Due to its unique but effective practices, it is acclaimed as the high fashion/low-cost brand for all. Zara has been described as "possibly the most innovative and devastating retailer in the world," by LVMH fashion director Daniel Piette (CNN, 2001). They break all rules of the apparel industry. Zara wanted to conquer the world of fashion using a low-cost approach (Heyden, 2007). In the apparel, industry demand is uncertain because it is difficult to foresee the fashion trends in advance for a certain season and product failure rates can be as high as 10 percent (Diaz, 2005). Demand can also be volatile because demand can change suddenly due to a variety of external factors. Zara is able to react to market trends immediately. It always keeps itself abreast of the change in trends and its product life cycles are shorter. Because it has control over the entire process from the factory to the shop floor, it can react fast to the changing fashion trends and consumer tastes (CNN, 2001).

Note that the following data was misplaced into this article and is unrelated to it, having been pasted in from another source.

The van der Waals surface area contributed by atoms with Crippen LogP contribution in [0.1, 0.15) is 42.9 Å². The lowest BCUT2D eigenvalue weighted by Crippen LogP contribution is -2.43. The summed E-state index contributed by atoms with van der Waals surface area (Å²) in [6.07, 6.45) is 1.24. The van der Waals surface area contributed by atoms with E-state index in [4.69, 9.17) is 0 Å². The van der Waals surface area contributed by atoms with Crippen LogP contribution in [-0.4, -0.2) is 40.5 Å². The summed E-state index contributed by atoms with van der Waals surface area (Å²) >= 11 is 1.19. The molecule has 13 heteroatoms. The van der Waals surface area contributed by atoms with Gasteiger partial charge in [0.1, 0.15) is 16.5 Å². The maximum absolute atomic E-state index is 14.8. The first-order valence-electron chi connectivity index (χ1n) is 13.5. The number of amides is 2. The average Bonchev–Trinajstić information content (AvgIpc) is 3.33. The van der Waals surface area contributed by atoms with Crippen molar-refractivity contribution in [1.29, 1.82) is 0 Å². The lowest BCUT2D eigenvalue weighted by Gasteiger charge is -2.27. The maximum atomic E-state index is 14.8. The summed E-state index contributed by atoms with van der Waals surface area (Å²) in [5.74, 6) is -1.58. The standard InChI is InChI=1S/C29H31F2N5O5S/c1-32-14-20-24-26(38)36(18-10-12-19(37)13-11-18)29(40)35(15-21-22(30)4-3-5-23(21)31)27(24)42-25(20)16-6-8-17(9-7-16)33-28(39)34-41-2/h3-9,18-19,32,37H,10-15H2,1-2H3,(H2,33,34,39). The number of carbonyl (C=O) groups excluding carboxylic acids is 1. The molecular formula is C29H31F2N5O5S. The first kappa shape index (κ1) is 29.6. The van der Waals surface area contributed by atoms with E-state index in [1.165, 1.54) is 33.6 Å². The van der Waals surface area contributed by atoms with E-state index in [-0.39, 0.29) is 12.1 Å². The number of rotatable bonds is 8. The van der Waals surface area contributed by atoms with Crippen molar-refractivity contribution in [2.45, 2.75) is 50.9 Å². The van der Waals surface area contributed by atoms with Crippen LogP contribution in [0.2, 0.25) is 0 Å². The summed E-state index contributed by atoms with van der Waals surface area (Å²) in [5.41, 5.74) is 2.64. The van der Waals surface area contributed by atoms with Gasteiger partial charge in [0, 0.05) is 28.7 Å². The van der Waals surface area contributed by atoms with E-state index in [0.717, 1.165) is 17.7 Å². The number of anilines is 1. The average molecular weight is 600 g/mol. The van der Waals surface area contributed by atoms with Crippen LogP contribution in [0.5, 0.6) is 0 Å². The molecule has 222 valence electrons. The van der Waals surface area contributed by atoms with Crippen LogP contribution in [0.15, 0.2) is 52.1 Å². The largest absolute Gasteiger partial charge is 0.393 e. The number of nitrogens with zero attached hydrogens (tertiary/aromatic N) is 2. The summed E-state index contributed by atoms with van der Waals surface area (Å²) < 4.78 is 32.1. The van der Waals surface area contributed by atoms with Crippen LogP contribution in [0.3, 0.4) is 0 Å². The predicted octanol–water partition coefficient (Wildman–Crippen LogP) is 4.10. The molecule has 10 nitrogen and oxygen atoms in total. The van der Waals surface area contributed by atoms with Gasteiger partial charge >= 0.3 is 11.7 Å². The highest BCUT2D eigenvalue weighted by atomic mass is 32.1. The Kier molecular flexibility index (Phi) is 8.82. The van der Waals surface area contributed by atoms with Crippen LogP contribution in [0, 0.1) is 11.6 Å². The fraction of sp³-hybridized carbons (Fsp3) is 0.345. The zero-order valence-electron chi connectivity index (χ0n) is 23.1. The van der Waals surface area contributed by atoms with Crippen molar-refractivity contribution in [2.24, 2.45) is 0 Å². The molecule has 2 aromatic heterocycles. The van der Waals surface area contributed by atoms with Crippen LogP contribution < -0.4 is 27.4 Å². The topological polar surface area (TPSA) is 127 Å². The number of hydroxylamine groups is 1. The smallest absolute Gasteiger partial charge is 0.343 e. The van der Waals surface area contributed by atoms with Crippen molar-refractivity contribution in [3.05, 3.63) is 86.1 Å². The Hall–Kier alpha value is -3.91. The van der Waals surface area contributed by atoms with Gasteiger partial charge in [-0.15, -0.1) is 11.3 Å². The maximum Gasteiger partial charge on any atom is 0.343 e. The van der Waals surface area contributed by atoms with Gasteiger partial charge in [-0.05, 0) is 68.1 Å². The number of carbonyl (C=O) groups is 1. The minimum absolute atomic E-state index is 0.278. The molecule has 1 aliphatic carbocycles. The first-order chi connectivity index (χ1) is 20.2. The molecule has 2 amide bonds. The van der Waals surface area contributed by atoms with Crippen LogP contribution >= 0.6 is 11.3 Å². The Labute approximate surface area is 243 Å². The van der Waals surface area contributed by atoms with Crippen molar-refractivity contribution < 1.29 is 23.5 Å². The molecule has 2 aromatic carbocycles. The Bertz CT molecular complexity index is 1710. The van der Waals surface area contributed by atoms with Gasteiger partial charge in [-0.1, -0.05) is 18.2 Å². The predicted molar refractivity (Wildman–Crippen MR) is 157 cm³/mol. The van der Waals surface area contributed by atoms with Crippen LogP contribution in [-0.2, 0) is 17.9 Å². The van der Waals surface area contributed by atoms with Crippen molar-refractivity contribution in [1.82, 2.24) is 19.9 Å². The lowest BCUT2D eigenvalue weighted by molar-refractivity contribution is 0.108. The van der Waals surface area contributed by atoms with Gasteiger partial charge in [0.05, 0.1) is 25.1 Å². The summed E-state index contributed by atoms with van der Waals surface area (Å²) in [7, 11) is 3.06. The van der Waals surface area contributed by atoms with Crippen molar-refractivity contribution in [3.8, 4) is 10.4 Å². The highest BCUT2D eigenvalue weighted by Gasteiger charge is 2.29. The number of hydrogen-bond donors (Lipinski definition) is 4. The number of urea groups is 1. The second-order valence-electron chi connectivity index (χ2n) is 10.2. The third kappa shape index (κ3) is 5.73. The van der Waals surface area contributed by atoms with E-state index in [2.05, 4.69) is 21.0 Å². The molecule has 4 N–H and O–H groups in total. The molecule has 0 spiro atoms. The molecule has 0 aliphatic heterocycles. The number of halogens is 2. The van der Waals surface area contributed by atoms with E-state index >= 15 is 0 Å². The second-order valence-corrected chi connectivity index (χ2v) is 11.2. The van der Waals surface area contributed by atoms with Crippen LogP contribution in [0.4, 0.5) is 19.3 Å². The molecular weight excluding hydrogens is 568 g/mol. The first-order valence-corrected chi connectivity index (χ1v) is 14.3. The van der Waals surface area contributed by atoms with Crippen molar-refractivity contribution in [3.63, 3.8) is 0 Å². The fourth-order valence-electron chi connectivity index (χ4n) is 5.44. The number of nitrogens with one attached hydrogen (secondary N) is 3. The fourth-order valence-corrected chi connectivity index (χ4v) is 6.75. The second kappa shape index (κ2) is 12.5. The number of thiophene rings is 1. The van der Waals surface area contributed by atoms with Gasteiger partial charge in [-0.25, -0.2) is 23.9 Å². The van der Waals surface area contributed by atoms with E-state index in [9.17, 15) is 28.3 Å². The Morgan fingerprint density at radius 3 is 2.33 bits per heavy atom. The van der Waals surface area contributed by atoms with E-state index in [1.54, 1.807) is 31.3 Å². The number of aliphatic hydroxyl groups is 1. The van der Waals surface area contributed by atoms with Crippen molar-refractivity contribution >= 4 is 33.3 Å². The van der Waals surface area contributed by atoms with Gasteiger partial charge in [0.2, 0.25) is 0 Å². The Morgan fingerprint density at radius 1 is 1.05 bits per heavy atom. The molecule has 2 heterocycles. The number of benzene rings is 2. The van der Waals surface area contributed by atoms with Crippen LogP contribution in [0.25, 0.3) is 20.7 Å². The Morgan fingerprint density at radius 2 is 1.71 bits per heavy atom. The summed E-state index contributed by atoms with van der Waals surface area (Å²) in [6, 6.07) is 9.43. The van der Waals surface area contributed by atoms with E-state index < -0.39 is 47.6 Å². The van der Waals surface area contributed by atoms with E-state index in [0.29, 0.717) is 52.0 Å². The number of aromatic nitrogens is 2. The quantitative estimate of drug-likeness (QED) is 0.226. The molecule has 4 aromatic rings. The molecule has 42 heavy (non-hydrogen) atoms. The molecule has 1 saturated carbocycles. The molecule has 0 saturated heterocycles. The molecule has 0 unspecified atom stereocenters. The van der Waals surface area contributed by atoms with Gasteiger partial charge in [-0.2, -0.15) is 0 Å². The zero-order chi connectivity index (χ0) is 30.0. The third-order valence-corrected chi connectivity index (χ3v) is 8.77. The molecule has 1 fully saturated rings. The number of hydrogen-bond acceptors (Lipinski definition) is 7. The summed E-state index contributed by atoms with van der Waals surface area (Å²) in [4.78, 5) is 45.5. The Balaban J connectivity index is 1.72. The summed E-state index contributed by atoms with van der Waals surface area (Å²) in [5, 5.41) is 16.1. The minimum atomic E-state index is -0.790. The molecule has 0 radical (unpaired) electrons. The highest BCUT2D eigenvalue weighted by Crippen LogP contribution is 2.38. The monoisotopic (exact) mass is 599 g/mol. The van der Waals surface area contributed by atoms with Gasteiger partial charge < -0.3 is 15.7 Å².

While competitors like Gap and H&.M take up to nine months to change the product line, or get new lines to their outlets, Zara takes just two to three weeks. Zara introduces about 12,000 new items per year and maintains an SKU of 300,000 per year which is four times higher than the industry average. Their product life cycles are three weeks, twelve times faster than the industry average (Diaz, 2005). Zara’s product range is updated constantly. They cater to a broad range of customers – right from infants to the forty-plus range. They run three parallel, but operationally distinct product families. Their product range includes men’s, women and children’s good quality, mid-priced fashions (Dinero, 2004).
Bakewell, Mitchell, and Rothwell (2006) contend that clothing for every season is being produced to suit every market and every generation. The emergence of market power concentration is strongly linked to the .development of strong retailer brands (Moore, 1995). .